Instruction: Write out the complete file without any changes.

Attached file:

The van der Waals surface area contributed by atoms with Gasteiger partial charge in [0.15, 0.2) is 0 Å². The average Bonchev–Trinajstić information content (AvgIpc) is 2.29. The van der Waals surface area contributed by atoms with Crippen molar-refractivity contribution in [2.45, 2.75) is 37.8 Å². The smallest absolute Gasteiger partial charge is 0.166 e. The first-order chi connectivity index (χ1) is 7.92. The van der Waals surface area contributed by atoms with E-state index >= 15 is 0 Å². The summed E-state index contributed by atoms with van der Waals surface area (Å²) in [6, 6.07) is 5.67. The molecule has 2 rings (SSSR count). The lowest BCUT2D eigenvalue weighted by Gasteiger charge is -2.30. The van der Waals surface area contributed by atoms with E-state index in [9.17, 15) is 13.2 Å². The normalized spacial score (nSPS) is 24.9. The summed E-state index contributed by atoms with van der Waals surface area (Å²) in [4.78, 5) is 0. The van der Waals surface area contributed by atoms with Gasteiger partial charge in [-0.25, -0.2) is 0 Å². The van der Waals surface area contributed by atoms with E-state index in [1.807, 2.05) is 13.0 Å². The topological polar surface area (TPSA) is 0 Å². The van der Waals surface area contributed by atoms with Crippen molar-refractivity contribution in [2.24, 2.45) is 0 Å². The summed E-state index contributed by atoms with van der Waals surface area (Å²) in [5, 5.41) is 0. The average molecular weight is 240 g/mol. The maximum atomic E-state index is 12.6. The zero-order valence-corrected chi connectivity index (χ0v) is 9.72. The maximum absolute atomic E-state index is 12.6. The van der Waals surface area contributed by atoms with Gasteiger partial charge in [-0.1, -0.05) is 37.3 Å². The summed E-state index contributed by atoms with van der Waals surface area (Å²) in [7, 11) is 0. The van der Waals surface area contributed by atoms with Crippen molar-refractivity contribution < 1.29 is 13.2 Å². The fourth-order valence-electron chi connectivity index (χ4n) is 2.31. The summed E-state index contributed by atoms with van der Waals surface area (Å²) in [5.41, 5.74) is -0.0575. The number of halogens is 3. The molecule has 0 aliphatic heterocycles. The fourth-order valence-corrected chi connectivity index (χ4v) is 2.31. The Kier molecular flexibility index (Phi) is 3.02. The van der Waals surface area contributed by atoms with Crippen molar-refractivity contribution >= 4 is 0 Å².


The van der Waals surface area contributed by atoms with Gasteiger partial charge in [0.15, 0.2) is 0 Å². The average Bonchev–Trinajstić information content (AvgIpc) is 2.29. The van der Waals surface area contributed by atoms with Crippen molar-refractivity contribution in [2.45, 2.75) is 37.8 Å². The smallest absolute Gasteiger partial charge is 0.166 e. The first-order chi connectivity index (χ1) is 7.92. The van der Waals surface area contributed by atoms with E-state index >= 15 is 0 Å². The summed E-state index contributed by atoms with van der Waals surface area (Å²) in [6, 6.07) is 5.67. The molecule has 2 rings (SSSR count). The lowest BCUT2D eigenvalue weighted by Gasteiger charge is -2.30. The van der Waals surface area contributed by atoms with E-state index in [9.17, 15) is 13.2 Å². The normalized spacial score (nSPS) is 24.9. The summed E-state index contributed by atoms with van der Waals surface area (Å²) in [4.78, 5) is 0. The van der Waals surface area contributed by atoms with Gasteiger partial charge in [-0.25, -0.2) is 0 Å². The van der Waals surface area contributed by atoms with E-state index in [1.807, 2.05) is 13.0 Å². The topological polar surface area (TPSA) is 0 Å². The van der Waals surface area contributed by atoms with Crippen molar-refractivity contribution in [2.24, 2.45) is 0 Å². The summed E-state index contributed by atoms with van der Waals surface area (Å²) in [5, 5.41) is 0. The average molecular weight is 240 g/mol. The maximum atomic E-state index is 12.6. The zero-order valence-corrected chi connectivity index (χ0v) is 9.72. The maximum absolute atomic E-state index is 12.6. The van der Waals surface area contributed by atoms with Gasteiger partial charge in [-0.1, -0.05) is 37.3 Å². The summed E-state index contributed by atoms with van der Waals surface area (Å²) in [7, 11) is 0. The van der Waals surface area contributed by atoms with Crippen molar-refractivity contribution < 1.29 is 13.2 Å². The fourth-order valence-electron chi connectivity index (χ4n) is 2.31. The summed E-state index contributed by atoms with van der Waals surface area (Å²) in [5.41, 5.74) is -0.0575. The number of halogens is 3. The molecule has 0 aliphatic heterocycles. The fourth-order valence-corrected chi connectivity index (χ4v) is 2.31. The Kier molecular flexibility index (Phi) is 3.02. The van der Waals surface area contributed by atoms with Crippen molar-refractivity contribution >= 4 is 0 Å².